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Commonwealth Court of Pennsylvania.

COMMONWEALTH of Pennsylvania, v. Daniel LaBRAKE, Appellant.

No. 2306 C.D.2010.

Decided: March 23, 2016

BEFORE: RENÉE COHN JUBELIRER, Judge, and MARY HANNAH LEAVITT, Judge, and 1ANNE E. COVEY, Judge. Daniel LaBrake, pro se. Jonathan M. Levy, Assistant District Attorney, Philadelphia, for appellee.


In this matter on remand from the Pennsylvania Supreme Court, Daniel LaBrake, pro se, appeals an order of the Court of Common Pleas of Philadelphia County (trial court) dismissing his motion for return of property that he filed pursuant to Pennsylvania Rule of Criminal Procedure 588. Finding no error in the trial court's conclusion that LaBrake's motion was untimely, we affirm.

LaBrake's wife, Roseann LaBrake, was shot to death on May 20, 1998. Following an investigation, LaBrake was indicted in May 1999 and charged with murder and possession of an instrument of crime. LaBrake proceeded to a jury trial and on November 30, 2000, was found guilty of third-degree murder and possession of an instrument of crime. On February 1, 2001, LaBrake's post-trial motions were denied, and he was sentenced to 10 to 20 years in prison. LaBrake appealed, and the Superior Court affirmed the judgment of sentence on September 5, 2003. No further direct appeal was taken.2

On February 24, 2010, LaBrake filed a motion for return of property under Pennsylvania Rule of Criminal Procedure 5883 seeking the return of $148 in cash and other personal effects removed from his home when he was taken into custody in May 1998.4 The Commonwealth filed a motion to dismiss LaBrake's Rule 588 motion on the basis that it was untimely.

On July 15, 2010, the trial court issued five orders related to LaBrake's motion for return of property. One of these orders denied LaBrake's motion for return of property “with respect to $148.00 U.S. currency, two firearms and all property not specifically mentioned in the settlement agreements.” Commonwealth v. LaBrake (Pa.Cmwlth., No. 2306 C.D.2010, filed December 18, 2012) (LaBrake I ), slip op. at 3. The other four orders directed the Commonwealth to return the following items of property to LaBrake's daughter, his attorney-in-fact, pursuant to the Commonwealth's settlement agreement with LaBrake: photo albums, paperwork, coins, bags, handbags, contents of bags and a phone. Id., slip op. at 3, n. 3.

On August 11, 2010, LaBrake filed a “praecipe for entry of judgment” requesting the trial court to enter judgment with regard to his motion for return of property and stating that the trial court's July 15, 2010, orders did not constitute final orders for purposes of appeal because they did not dispose of all of his claims. LaBrake also filed a notice of appeal, requesting the right to appeal an interlocutory order under Pa. R.A.P. 311.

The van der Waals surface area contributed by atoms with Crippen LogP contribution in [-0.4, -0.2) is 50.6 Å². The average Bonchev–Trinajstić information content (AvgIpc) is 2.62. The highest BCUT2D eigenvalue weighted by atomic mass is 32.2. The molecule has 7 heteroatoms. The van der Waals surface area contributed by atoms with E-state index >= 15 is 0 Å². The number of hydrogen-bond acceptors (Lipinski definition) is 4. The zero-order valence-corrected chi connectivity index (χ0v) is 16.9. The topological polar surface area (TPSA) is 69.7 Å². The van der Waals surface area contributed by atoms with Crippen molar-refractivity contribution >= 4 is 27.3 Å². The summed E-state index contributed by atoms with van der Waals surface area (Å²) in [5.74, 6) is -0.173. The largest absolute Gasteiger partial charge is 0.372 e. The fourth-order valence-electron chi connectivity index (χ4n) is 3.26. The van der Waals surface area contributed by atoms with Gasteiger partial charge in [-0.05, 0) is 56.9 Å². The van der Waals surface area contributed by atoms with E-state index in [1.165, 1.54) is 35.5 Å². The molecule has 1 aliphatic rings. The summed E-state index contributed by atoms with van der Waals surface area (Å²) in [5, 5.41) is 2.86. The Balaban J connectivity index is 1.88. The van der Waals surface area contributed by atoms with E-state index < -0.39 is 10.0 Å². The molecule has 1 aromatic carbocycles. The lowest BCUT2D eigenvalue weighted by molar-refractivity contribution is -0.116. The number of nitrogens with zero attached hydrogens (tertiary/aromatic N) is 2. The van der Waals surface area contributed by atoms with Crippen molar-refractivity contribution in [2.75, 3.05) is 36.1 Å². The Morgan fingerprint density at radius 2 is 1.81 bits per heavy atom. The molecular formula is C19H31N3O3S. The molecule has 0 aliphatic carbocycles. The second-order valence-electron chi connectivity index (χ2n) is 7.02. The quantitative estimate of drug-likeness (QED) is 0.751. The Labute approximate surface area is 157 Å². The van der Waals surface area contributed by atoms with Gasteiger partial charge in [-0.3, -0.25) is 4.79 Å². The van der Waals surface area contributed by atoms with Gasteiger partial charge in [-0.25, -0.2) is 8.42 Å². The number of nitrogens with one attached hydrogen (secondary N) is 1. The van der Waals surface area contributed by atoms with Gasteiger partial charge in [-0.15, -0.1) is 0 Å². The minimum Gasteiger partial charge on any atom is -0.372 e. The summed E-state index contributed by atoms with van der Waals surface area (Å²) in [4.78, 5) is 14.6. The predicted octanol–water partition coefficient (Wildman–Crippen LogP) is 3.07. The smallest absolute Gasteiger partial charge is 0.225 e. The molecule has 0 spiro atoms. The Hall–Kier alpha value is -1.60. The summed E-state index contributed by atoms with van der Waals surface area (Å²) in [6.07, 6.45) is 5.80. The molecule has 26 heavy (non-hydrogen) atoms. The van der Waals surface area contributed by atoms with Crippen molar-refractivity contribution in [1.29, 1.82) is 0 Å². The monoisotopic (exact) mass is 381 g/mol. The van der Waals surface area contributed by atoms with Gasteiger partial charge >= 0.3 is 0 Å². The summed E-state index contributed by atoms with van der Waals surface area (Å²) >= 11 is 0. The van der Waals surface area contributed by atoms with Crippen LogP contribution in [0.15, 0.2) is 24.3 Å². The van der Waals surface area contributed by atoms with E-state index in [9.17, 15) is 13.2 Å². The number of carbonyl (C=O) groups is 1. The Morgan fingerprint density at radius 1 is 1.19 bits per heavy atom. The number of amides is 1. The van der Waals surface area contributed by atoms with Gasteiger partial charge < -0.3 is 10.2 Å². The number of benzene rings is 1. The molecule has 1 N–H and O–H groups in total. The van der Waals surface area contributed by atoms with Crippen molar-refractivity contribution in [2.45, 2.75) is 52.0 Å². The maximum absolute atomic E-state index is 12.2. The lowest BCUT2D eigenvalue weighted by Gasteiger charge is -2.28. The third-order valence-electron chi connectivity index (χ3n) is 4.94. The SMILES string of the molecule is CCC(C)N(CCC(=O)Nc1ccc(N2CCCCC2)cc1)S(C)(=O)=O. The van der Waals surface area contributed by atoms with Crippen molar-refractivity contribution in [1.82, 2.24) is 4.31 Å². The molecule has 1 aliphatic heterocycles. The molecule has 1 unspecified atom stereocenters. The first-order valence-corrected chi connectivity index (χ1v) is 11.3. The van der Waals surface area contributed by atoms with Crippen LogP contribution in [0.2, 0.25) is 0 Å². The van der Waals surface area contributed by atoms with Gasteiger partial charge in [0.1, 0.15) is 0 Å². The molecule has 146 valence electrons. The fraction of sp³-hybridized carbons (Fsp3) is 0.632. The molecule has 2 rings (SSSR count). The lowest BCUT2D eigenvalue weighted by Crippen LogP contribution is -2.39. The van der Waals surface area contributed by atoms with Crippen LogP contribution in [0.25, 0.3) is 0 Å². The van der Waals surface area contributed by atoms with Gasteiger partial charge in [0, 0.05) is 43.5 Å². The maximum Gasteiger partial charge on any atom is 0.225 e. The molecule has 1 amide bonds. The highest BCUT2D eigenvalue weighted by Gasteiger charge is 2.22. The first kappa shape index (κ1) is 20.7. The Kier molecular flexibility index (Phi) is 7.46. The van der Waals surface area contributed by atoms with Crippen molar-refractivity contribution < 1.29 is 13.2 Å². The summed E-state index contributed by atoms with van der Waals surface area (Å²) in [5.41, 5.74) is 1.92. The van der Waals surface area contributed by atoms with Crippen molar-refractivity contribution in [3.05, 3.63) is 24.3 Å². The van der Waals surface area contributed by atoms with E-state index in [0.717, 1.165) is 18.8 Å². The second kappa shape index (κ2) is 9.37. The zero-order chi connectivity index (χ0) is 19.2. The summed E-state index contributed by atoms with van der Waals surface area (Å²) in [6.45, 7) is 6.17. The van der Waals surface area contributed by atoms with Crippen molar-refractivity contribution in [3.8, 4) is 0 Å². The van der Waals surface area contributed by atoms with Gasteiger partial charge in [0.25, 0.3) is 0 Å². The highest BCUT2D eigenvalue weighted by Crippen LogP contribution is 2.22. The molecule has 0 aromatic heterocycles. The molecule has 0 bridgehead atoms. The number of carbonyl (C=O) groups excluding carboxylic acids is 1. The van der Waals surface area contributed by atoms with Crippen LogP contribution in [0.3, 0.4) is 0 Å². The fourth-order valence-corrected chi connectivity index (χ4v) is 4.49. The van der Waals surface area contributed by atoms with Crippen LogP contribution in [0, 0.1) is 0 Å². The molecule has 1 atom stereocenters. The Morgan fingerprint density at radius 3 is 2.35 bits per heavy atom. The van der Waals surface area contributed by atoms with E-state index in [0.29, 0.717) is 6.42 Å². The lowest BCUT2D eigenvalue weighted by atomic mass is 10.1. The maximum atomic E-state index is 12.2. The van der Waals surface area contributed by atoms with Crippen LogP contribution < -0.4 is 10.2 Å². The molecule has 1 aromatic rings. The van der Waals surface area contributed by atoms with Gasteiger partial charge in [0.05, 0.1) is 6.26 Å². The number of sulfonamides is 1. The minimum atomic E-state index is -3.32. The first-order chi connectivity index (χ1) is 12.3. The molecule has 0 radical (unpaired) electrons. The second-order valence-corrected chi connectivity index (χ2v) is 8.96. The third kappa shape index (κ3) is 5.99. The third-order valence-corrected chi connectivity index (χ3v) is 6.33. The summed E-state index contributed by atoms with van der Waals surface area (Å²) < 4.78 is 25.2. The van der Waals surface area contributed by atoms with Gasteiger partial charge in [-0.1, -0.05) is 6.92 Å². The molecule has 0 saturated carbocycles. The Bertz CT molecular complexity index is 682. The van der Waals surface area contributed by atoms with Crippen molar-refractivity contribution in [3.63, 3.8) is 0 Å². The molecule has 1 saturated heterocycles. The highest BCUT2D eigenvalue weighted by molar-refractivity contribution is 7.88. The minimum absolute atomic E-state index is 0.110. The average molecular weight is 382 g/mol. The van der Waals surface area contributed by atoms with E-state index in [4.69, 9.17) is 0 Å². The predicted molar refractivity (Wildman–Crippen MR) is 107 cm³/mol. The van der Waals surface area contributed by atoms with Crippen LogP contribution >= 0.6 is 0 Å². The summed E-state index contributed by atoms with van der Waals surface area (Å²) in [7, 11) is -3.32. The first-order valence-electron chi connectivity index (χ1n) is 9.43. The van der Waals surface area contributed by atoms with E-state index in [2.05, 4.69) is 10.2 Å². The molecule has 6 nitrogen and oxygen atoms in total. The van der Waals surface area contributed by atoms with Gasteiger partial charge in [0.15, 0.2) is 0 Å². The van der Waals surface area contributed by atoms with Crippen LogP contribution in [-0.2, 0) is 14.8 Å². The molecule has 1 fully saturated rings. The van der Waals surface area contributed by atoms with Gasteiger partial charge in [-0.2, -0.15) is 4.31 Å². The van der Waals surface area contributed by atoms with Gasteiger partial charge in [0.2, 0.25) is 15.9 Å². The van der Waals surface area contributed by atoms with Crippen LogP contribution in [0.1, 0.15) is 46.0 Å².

The trial court issued an opinion in support of its orders pursuant to PA. R.A.P.1925(a). Upon review, this Court questioned whether the original record was complete in light of the trial court's reference to a settlement agreement between the Commonwealth and LaBrake. We remitted the record to the trial court with direction to supplement the record or enter an order clarifying the status of LaBrake's motion for return of property, the Commonwealth's motion to dismiss and the settlement.

The trial court issued an amended Rule 1925(a) opinion characterizing LaBrake's appeal as an appeal of the trial court's “decision denying [LaBrake's] motion for return of property.” LaBrake I, slip op. at 4. The trial court's amended opinion explained that the court approved a settlement agreement between the parties that provided for the return of some of LaBrake's property but not the confiscated guns and $148 in cash. The trial court held that, under Rule 588 and Commonwealth v. Setzer, 392 A.2d 772 (Pa.Super.1978), a person seeking the return of confiscated property must file a motion during the criminal proceeding, i.e., in conjunction with a pre-trial suppression motion, at trial, in post-verdict motions or at sentencing. Because LaBrake filed his Rule 588 motion years after his conviction became final, the trial court held that his claim was untimely and, therefore, waived. LaBrake appealed to this Court.

On appeal, this Court reversed, citing our contemporaneous decision in Commonwealth v. Allen, 59 A.3d 677 (Pa.Cmwlth.2012) (Allen I ). In Allen I, this Court declined to follow the Superior Court's holding in Setzer that failure to file a motion for return of property during the underlying criminal proceeding results in a waiver of the claim. In accordance with Allen I, we overruled our prior decision in Commonwealth v. One 1990 Dodge Ram Van, 751 A.2d 1235 (Pa.Cmwlth.2000).5 We held that the residual six-year limitations period in 42 Pa.C.S. § 5527(b) applies to motions for return of property and begins to run at the conclusion of all direct and collateral criminal proceedings. Allen I, 59 A.3d at 681. Applying Allen I to LaBrake's motion, this Court concluded it was timely filed because it was filed before his federal habeas action had concluded. LaBrake I, slip op. at 5. The Commonwealth appealed Allen I and the case sub judice to the Supreme Court.